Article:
“He was embroiling me in a baseline game on his serve and was making it very tough for me because he’s just so, so tough from the baseline,” Isner said.

Isner made it a point to mention how well-liked Agut is among his peers.

“He’s everyone’s friend,” Isner said of Agut. “He’s such a good guy. I think no one really talks about how nice and genial he is off the court. He’s one of the best guys we have on tour, hands down.”

Next up for Isner is the winner of Wednesday’s late match between young guns Felix Auger-Aliassime, an 18-year-old Canadian qualifier, and 13th-ranked Borna Coric, a 22-year-old Croatian. Auger-Aliassime is the youngest player to reach the quarters since Andy Roddick in 2001.

Either way, Isner knows he’s in for a battle.

“I haven’t seen Felix play too much, but I know he’s one of the brightest up and coming stars we have,” Isner said. “And Borna, same goes for him. Very young, very talented. They have similar games. They like to put in a heavy first serve and rip the ball from the back.”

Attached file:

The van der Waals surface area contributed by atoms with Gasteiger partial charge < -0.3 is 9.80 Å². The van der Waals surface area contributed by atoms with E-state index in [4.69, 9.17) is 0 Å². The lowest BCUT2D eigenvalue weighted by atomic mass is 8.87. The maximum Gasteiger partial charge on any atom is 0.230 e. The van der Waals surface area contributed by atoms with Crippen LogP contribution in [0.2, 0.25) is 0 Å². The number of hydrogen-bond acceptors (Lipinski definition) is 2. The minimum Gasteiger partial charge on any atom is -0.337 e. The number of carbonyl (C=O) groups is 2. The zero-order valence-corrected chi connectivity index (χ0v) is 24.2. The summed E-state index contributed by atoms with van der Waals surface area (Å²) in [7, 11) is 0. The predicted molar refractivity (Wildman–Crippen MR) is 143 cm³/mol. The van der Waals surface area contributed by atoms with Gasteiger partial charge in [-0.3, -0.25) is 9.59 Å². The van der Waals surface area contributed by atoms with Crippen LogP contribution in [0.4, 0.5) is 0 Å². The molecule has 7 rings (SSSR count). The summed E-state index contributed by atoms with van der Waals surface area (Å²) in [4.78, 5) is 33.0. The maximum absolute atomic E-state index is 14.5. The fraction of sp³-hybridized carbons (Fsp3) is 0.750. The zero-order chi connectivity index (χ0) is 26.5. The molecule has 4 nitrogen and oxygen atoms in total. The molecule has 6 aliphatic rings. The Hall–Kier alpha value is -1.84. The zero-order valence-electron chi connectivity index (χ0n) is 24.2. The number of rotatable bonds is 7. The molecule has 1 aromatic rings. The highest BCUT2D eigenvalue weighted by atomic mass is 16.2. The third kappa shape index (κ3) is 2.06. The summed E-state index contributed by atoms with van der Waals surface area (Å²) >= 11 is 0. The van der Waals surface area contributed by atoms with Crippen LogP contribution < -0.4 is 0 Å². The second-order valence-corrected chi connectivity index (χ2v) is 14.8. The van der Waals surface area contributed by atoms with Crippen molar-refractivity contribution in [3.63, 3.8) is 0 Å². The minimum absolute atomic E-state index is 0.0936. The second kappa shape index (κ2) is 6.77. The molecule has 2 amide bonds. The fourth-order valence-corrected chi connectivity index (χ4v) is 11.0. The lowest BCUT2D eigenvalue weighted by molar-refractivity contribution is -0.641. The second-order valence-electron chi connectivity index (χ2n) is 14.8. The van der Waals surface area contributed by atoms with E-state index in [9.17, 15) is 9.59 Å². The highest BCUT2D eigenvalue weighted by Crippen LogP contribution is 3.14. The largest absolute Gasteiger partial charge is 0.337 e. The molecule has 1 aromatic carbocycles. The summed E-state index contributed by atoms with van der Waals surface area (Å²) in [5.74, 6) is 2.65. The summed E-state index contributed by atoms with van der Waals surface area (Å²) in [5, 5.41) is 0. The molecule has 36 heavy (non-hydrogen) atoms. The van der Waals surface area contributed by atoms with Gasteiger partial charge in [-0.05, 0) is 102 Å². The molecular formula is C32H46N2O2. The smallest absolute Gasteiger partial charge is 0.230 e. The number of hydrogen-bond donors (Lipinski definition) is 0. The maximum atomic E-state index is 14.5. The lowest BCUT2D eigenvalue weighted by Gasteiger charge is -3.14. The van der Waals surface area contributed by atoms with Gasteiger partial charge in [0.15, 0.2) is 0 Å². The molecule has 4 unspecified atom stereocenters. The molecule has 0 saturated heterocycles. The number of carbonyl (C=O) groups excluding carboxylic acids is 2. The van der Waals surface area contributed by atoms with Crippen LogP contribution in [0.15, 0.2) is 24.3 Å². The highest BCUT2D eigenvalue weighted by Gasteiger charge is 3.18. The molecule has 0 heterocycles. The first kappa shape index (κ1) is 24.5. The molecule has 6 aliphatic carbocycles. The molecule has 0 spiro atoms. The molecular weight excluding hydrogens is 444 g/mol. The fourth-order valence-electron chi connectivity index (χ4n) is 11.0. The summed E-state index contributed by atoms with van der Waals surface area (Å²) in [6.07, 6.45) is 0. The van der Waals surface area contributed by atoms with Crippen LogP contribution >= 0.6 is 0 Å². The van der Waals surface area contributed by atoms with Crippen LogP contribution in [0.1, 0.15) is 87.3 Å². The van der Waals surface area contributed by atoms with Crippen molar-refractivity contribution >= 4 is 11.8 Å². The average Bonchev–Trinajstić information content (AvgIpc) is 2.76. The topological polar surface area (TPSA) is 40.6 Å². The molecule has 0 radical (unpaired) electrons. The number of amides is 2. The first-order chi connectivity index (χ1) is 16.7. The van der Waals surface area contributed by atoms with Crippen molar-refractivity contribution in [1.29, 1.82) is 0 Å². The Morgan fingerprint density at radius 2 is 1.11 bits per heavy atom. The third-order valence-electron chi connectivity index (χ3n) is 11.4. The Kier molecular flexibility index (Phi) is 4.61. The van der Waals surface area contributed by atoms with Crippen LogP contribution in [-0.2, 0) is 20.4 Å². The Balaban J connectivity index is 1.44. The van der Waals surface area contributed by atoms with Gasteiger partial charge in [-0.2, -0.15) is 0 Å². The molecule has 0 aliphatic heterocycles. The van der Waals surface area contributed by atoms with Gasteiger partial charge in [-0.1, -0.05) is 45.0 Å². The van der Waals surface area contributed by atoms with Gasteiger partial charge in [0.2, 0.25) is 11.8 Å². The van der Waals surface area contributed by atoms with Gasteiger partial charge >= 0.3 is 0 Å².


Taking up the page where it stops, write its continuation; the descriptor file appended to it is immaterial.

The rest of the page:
Isner’s Miami Open title is his only Masters event title in his 13-year career.

“I love playing here,” he said. “It’s one of the best cities in the world. The greatest thing about being a professional tennis player is we travel to the greatest cities all over the world. Aside from that, I really like the conditions here. Good recipe for me.

“I did say prior to this tournament that chances are I’m not going to defend this title, and I’ll still keep saying that because I’ve only won one in my career. So, do the math. But I’m two wins away right now.”

On the women’s side, second-seeded Simona Halep advanced to the semifinals after rallying from down 1-5 in the second set to beat Qiang Wang of China 6-4, 7-5. She will play No. 5 seed Karolina Pliskova, who beat Marketa Vondrousova 6-3, 6-4 Wednesday night. If Halep reaches the final, she will take over the No. 1 ranking.

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Miami Herald sportswriter Michelle Kaufman has covered 14 Olympics, six World Cups, Wimbledon, U.S. Open, NCAA Basketball Tournaments, NBA Playoffs, and has been the University of Miami basketball beat writer for 20 years. She was born in Frederick, Md., and grew up in Miami.